Many of us have leaped down the genealogical rabbit hole as rainy-day detectives searching for clues to identify our forebears, only to be hampered by duplicate names, confusing archives, and contradictory family stories.
For author Edward Ball, an investigation into the Ball family history led to a National Book Award for his 1998 Slaves in the family, additional recognition for his current book, Life of a Klansman, along with his current position as Patrick Henry Fellow at Starr Center for the American Experience at Washington College where he is at work on his third title about other members of the Ball family.
The Ball family history harkens back to the rice plantations of 17th-century Charleston, South Carolina. Up to the Civil War, six generations of the Ball family enslaved more than 4,000 people on more than a dozen plantations.
After hearing much about his ancestors during Edward’s childhood, complete with visits with his father to the vestiges of some of the old family houses, the young writer began to look closer at his legacy and ask questions that would change the trajectory of his life: who were these individual humans that had been enslaved?
Determined to challenge the silence shrouding the topic in his family, Ball set off on an investigation that would send him into a three-year search through thousands of Ball family records across the country to archives and oral histories, and even to Africa.
Eschewing the idea of “guilt of the past,” Ball sought to demythologize the family’s self-identification as compassionate overseers, saying in a New York Times article by Drew Faust that “Rather than responsible, I felt accountable for what had happened, called on to try to explain it.”
Along with documenting the white slave-owning family, the centerpiece of that accounting became a search for descendants of the Ball family enslaved people. Often, living descendants were unaware of their lineage, while others added to the historical narrative from family oral traditions linking them to one of the Ball Plantations.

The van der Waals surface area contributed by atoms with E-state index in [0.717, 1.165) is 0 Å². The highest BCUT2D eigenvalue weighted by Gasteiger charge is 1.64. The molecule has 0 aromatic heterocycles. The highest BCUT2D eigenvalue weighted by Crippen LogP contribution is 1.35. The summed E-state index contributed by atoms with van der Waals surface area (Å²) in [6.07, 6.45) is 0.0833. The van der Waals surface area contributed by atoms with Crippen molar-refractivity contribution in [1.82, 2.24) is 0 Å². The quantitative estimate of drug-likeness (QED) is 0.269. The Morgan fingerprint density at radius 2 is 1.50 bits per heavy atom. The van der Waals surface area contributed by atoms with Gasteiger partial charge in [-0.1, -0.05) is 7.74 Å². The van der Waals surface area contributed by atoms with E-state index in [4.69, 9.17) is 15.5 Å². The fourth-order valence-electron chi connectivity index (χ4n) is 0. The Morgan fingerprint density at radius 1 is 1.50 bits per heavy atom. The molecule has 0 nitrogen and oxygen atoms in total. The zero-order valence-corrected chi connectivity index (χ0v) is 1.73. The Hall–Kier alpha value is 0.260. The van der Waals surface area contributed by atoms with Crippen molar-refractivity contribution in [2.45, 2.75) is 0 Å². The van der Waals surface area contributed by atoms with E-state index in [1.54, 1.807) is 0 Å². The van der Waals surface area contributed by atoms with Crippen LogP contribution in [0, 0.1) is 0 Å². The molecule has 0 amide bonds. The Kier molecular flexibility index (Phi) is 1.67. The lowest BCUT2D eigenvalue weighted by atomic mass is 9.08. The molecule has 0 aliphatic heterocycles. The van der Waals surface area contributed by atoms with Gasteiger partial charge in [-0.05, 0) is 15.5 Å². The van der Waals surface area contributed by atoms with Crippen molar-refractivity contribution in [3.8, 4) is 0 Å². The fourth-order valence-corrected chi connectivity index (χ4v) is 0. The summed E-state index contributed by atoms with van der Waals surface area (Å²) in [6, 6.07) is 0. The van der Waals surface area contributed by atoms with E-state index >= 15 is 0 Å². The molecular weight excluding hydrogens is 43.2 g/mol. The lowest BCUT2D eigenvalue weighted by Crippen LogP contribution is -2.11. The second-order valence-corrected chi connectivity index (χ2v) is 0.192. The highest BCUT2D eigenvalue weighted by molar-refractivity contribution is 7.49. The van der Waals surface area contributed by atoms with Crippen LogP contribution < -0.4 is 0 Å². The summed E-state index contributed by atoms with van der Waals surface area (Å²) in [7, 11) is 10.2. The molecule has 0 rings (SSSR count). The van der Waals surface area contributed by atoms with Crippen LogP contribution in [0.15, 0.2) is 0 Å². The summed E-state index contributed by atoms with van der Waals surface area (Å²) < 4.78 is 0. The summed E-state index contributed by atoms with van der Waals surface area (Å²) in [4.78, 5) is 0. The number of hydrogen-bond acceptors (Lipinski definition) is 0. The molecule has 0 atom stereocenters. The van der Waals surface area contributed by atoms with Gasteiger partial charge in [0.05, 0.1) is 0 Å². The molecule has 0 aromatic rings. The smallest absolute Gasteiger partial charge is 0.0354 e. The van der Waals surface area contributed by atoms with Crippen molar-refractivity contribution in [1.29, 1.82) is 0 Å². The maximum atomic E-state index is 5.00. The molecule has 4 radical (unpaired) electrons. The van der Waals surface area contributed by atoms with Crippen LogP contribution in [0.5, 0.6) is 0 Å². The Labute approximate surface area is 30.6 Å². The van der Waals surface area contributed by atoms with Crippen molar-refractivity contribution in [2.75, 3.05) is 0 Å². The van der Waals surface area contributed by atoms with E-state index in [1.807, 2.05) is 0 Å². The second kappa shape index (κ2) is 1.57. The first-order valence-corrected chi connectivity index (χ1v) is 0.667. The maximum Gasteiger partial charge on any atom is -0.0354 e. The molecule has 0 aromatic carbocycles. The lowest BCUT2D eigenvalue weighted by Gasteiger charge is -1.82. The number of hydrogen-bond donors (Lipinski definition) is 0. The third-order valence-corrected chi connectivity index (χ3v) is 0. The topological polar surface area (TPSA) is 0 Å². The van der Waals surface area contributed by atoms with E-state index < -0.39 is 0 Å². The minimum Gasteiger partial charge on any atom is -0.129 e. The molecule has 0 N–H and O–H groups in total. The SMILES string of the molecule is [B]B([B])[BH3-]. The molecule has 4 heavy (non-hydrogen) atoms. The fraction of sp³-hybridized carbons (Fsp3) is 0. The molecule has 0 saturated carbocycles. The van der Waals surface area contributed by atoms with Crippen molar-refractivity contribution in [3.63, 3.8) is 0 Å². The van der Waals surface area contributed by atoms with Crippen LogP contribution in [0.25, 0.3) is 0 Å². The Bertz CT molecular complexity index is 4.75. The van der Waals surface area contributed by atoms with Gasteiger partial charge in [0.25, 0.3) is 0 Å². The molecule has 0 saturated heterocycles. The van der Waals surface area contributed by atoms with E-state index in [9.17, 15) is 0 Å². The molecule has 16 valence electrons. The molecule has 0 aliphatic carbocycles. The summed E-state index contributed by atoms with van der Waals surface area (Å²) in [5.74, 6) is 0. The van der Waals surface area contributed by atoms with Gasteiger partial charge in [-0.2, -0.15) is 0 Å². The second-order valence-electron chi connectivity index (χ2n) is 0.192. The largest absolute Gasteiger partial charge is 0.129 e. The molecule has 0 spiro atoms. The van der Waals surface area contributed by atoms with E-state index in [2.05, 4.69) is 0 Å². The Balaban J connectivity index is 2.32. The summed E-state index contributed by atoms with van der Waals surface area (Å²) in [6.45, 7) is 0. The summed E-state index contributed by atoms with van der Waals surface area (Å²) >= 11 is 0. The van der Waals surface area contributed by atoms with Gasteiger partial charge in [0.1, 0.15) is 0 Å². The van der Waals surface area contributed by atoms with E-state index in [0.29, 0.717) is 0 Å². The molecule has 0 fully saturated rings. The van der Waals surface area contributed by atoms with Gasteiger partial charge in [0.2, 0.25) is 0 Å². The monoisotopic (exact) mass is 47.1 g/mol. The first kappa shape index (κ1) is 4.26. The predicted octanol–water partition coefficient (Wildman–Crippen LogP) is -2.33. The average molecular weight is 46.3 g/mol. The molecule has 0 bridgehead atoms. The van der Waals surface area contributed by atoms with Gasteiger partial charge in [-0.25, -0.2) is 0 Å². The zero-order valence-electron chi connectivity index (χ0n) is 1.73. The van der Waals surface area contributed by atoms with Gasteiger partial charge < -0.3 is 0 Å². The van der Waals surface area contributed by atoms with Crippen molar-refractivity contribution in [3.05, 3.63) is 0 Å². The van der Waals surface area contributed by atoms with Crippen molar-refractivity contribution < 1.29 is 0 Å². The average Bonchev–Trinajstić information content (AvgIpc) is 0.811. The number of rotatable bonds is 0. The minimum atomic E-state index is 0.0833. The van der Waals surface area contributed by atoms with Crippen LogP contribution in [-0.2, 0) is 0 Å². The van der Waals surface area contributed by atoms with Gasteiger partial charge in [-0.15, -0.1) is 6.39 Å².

In his 2020 book Life of Klansman, Edward Ball explores the matrilineal side of his family and another great-great grandfather, Constant Lecorgne of New Orleans. Lecorgne, a Confederate discharged for misconduct, was the Klansman in the family and a primary resident evil during the white supremacy backlash to Reconstruction’s promise of rights to formerly enslaved people as Southern states moved into the Jim Crow era.
Ball says that a series of horrific murders—Michael Brown, Tamir Rice, and Dylan Roof—compelled him to look at Lecorgne through the lens of contextual post-Civil War history to see if he could identify and confront the roots of white authority and privilege.
Ball sees ex-Confederate Lecorgne as part of the virulent strain of white supremacy that rose during the Reconstruction and still echoes sometimes loudly, sometimes as inaudible as a rattlesnake in repose, waking to bite us in your everyday lives. Readers will be hard-pressed to find a difference between the life of Klansman Constant Lecorgne and the white identity movements of today.
Katy Shenk at the Starr Center adds, “We’re delighted to have a writer of Edward’s stature here in residence, whose work speaks to contemporary concerns while chronicling the past. Already, he has embraced life in Chestertown to the fullest and is a valued member of the Starr Center and Washington College community.”
The Spy sat down with Edward Ball to talk about his extraordinary investigation into the Ball family, Constant Lecorgne, and what accounting for the past can mean for us today.
This video is approximately fourteen minutes in length. More about the Starr Center for the Study of the American experience may be found here.